I know I would be a bit afraid of that, and to be honest I was expecting it to be something that the slow-to-believe crowd would bring up as one of their reasons to hesitate. Instead it seems like that’s less on their mind than the danger of getting zero value out of investing in big data technologies. Maybe the thought of worse than zero value – active harm – is just too much to fathom. I just hope data quality governance isn’t a question that organizations are forgetting entirely.

 

9. Business cases for big data are increasingly – almost overwhelmingly – abundant.

Another stumbling block for people wondering about this risk of “zero value” is that the use cases are all over the map. On the one hand, it’s amazing how many ways you could improve an organization using social media data alone. On the other hand, if you rattle off a laundry list of ways the technology could help, it can become overwhelming – not just for the end user, but for the technology vendors themselves. We met some organizations that had technology similar to ours but had focused on a very cool but completely different business case in how they focused their product development, and it shaped us into very different solutions when compared side by side.

So here’s the question: do we want to show organizations a shallow glance at thirty different business cases for big data, or is it better to focus in on two or three in great detail? Is it riskier to specialize, gambling that there will be enough demand within the niche you’ve decided to cater to, or is it riskier to be a generalist without one compelling message?

There’s also the question for the marketing executives looking to invest in new technologies, too – are they looking for a magical solution that has an impact on every part of their business, or should they prioritize and go for something specific to one particular business goal or pain point?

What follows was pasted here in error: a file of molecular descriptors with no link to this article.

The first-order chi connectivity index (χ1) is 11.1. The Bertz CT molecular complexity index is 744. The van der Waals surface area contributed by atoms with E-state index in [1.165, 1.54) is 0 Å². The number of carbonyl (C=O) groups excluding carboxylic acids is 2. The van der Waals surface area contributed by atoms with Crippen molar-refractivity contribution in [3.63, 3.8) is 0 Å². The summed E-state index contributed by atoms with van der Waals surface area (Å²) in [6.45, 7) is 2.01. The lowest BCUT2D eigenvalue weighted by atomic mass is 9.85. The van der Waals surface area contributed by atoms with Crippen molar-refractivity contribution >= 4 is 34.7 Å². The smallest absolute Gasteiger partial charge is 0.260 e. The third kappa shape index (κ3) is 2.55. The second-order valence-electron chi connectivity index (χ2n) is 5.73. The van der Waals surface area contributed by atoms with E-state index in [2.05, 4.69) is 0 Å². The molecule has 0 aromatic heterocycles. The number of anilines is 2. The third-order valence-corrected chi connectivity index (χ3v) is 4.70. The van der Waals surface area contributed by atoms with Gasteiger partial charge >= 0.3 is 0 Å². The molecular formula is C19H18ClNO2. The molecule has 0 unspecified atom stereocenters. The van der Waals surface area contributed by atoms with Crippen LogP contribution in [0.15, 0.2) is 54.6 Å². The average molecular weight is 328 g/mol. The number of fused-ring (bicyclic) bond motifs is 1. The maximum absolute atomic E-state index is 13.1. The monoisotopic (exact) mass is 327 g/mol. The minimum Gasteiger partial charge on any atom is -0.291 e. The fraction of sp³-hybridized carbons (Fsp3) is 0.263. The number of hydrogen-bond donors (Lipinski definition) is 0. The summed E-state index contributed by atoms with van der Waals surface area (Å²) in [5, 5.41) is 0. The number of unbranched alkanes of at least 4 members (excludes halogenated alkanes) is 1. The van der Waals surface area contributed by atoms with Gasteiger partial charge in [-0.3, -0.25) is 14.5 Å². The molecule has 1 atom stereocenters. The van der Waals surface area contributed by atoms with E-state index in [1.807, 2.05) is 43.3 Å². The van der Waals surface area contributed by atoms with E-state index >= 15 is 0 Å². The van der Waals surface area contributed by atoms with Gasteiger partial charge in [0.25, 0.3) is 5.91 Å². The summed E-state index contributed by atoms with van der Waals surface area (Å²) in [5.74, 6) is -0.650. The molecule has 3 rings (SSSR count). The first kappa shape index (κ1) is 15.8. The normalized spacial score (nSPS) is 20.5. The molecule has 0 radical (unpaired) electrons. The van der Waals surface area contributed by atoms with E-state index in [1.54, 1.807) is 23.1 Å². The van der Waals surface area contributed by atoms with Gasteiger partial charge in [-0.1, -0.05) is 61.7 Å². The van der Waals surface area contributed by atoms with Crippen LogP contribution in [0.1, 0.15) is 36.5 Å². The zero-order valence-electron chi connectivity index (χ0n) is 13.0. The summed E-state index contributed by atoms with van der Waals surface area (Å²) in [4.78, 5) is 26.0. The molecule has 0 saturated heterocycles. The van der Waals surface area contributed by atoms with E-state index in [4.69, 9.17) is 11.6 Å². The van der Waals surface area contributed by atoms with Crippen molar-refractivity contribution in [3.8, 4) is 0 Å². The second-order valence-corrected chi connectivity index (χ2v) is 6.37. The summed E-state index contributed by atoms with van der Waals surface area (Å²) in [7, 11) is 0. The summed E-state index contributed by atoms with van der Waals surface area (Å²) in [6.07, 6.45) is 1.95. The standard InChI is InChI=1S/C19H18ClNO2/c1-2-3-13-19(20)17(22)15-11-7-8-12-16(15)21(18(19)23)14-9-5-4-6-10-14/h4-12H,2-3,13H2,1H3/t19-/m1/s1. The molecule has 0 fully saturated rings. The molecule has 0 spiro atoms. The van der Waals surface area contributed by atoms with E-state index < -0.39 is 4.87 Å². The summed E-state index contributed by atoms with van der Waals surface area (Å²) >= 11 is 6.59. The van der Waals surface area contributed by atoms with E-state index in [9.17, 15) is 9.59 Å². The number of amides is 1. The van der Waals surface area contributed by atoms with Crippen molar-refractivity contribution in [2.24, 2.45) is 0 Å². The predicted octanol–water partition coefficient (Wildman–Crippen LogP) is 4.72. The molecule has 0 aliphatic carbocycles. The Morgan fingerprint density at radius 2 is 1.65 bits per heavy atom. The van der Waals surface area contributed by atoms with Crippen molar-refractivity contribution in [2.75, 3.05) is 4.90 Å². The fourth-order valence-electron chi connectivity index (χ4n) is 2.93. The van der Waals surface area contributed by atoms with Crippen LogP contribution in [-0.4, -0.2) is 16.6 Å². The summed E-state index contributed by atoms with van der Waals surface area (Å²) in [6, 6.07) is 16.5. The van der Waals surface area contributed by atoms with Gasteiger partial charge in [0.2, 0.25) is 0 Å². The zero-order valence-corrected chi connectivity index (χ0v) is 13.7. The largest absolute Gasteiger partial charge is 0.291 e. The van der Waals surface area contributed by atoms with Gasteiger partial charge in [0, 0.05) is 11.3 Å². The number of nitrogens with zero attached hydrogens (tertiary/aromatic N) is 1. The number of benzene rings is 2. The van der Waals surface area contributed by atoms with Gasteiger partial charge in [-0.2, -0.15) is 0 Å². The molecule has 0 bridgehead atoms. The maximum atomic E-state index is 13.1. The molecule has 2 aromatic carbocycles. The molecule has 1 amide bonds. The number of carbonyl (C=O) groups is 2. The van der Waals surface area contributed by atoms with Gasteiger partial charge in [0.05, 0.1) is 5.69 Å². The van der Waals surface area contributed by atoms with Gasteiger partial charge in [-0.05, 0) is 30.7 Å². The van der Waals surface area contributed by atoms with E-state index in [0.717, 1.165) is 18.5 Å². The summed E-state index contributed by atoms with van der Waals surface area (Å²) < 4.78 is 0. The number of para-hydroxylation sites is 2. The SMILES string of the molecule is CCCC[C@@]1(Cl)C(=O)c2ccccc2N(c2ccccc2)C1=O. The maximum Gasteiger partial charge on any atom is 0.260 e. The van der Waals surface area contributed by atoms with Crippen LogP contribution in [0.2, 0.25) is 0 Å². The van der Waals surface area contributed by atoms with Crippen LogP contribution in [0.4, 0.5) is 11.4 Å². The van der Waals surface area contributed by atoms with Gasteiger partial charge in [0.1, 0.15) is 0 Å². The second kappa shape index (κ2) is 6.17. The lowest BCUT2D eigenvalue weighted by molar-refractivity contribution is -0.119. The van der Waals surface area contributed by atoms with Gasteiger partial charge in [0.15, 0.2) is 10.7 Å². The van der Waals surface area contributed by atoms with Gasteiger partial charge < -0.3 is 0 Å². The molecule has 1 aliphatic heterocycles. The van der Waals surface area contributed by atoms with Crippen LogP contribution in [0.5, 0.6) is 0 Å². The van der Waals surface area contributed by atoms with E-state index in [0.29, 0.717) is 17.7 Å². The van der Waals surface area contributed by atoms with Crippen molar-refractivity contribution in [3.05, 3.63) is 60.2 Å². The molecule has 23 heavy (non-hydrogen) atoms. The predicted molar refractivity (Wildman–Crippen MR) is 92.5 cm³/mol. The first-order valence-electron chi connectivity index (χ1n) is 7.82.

10. Using big data technology effectively is a challenge of goal-setting and imagination.

“What does the typical big data and social CRM client look like?” I got asked this particular question a few times, and the more I think about it the more convinced I’ve become that the two unifying traits of companies that do big data and do it well are the ones that have:

  1. A very specific result or business goal in mind before they start work, and
  2. The creativity to imagine how big data technology can accomplish this result

Big data is amazing because it has heaps of potential – but that’s exactly what makes it tricky. The last thing you want to do is fall into the ‘technology for the sake of technology’ hype. The teams that have accomplished incredibly impressive business results using big data are not the ones with the most money or the biggest projects; they’re the ones asking questions like “what if we could…?” and “can I apply this to…?” and “imagine if we tried…?”

Start with a business problem, and then apply a little theoretical whimsy – it might surprise you how much today’s technology is capable of. Success is just a matter of how cleverly we apply that technology.

Topics: Big Data Big Data Quality Industry Marketing social media Twitter

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Posted by infotrellislauren on Tuesday, Jul 16, 2013 @ 11:40 AM

Everybody, it seems, is getting onto the social media bandwagon. You can’t get far into any discussion about information management or marketing without it coming up, and it’s fascinating to see the emerging best practices and strategies behind social media products and consulting groups.

Here are five lessons from over a decade of working with Master Data Management, a much older piece of data-wrangling technology, that will serve any marketing or IT professional well as they navigate the social media technology landscape.

 

1. Huge Investments are a Tough Sell

I’m going to assume if you’re reading this that you see value in social media marketing, or else you see the potential for value. If you’re looking to leverage social media for your organization at a scale and level of sophistication higher than a summer intern firing off tweets now and then under the corporate handle, you’re going to have to actually spend money – and in an organization, that can be easier said than done.

Master Data Management teaches a very simple lesson on the subject of talking to your executives about a wonderful, intangible solution that will surely provide ROI if they can find it in themselves to approve the needed budget. The lesson is this: the bigger the price tag, the harder time you’ll have convincing a major decision maker it’s a necessary or worthwhile investment.

Often with MDM the more it’ll cost to implement, the more fantastic of an impact it will have on the data within the business. With social media, that’s a little harder to prove. It doesn’t help that there are more “social media marketing solutions” out there than you can shake a stick (or a corporate credit card) at.